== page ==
Fantasy is also another element of great importance in Keir’s works. He believes that reality is broken, and that the adults of today are the broken children of yesterday. A child dreams of what the world can be, an adult laments about what the world that already is. Fantasy is the bridge between the inner child of then and the adults of now: it is the spark of imagination and the wonder that keeps us dreaming. Escapism is one of the grand elements that intertwines deeply with fantasy: we dream of a world that isn’t, so we can, if only temporarily, flee from the world that is. But the clock must always strike twelve, summer always comes to an end, and the reality we dreamed of escaping from always comes back to anchor us into the present moment. And if we must fall back into true reality… what are the choices we will inevitably make?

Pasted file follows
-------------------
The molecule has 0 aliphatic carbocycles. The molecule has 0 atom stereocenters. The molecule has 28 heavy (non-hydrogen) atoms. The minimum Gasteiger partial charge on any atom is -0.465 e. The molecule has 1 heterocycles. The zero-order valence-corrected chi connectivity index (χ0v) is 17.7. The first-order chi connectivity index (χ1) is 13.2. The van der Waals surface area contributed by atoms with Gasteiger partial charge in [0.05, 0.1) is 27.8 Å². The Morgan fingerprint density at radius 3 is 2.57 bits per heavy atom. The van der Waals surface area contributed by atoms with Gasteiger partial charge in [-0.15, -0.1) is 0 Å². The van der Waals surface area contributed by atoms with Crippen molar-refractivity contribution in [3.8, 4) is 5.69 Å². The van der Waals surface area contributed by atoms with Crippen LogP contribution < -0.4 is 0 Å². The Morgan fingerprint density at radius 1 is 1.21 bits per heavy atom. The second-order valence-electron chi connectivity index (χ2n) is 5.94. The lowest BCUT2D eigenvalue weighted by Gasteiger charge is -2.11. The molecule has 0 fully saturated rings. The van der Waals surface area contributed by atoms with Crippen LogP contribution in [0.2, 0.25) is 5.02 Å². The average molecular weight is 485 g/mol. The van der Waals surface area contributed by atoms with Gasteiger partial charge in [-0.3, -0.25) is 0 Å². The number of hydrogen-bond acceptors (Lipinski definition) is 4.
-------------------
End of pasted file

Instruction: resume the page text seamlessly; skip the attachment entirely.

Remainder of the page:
The most powerful stories of are the ones that well up feelings of can-do. Surprisingly enough, these stories of can-do are not inspired by the mainstream superhero movies of today. These people are are demigods, blessed with immese powers and extraodinary responsibilies. I like the stories that Keir writes more: it’s normal people overcoming their personal shortcomings, and creating magic with all their once-dormant talents and newfound confidence. The awakening of their personal magic is only the beginning: what happens after is where the real stories begin.